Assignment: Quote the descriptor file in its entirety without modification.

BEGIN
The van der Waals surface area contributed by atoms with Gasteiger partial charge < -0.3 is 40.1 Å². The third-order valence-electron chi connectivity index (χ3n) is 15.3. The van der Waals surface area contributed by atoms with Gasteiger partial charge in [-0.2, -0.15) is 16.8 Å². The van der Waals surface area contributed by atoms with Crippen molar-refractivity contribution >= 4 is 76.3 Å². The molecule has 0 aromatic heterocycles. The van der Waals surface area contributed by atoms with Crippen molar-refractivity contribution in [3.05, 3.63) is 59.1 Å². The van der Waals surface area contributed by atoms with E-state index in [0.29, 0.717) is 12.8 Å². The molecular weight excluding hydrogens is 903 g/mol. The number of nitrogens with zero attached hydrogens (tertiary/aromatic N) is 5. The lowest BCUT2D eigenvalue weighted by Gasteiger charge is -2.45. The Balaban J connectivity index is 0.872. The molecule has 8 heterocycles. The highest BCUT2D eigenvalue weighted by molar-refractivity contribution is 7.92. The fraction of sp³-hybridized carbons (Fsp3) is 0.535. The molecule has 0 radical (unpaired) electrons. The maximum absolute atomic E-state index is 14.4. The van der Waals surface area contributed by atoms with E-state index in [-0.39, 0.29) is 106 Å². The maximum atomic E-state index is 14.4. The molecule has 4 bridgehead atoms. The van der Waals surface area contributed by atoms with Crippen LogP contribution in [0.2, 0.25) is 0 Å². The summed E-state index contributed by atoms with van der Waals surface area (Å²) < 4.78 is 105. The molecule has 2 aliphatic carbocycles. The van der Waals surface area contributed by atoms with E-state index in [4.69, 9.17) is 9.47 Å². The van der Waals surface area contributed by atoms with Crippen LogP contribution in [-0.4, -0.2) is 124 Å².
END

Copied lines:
The van der Waals surface area contributed by atoms with Gasteiger partial charge < -0.3 is 40.1 Å². The third-order valence-electron chi connectivity index (χ3n) is 15.3. The van der Waals surface area contributed by atoms with Gasteiger partial charge in [-0.2, -0.15) is 16.8 Å². The van der Waals surface area contributed by atoms with Crippen molar-refractivity contribution >= 4 is 76.3 Å². The molecule has 0 aromatic heterocycles. The van der Waals surface area contributed by atoms with Crippen molar-refractivity contribution in [3.05, 3.63) is 59.1 Å². The van der Waals surface area contributed by atoms with E-state index in [0.29, 0.717) is 12.8 Å². The molecular weight excluding hydrogens is 903 g/mol. The number of nitrogens with zero attached hydrogens (tertiary/aromatic N) is 5. The lowest BCUT2D eigenvalue weighted by Gasteiger charge is -2.45. The Balaban J connectivity index is 0.872. The molecule has 8 heterocycles. The highest BCUT2D eigenvalue weighted by molar-refractivity contribution is 7.92. The fraction of sp³-hybridized carbons (Fsp3) is 0.535. The molecule has 0 radical (unpaired) electrons. The maximum absolute atomic E-state index is 14.4. The van der Waals surface area contributed by atoms with E-state index in [-0.39, 0.29) is 106 Å². The maximum atomic E-state index is 14.4. The molecule has 4 bridgehead atoms. The van der Waals surface area contributed by atoms with Crippen LogP contribution in [0.2, 0.25) is 0 Å². The summed E-state index contributed by atoms with van der Waals surface area (Å²) < 4.78 is 105. The molecule has 2 aliphatic carbocycles. The van der Waals surface area contributed by atoms with E-state index in [4.69, 9.17) is 9.47 Å². The van der Waals surface area contributed by atoms with Crippen LogP contribution in [-0.4, -0.2) is 124 Å².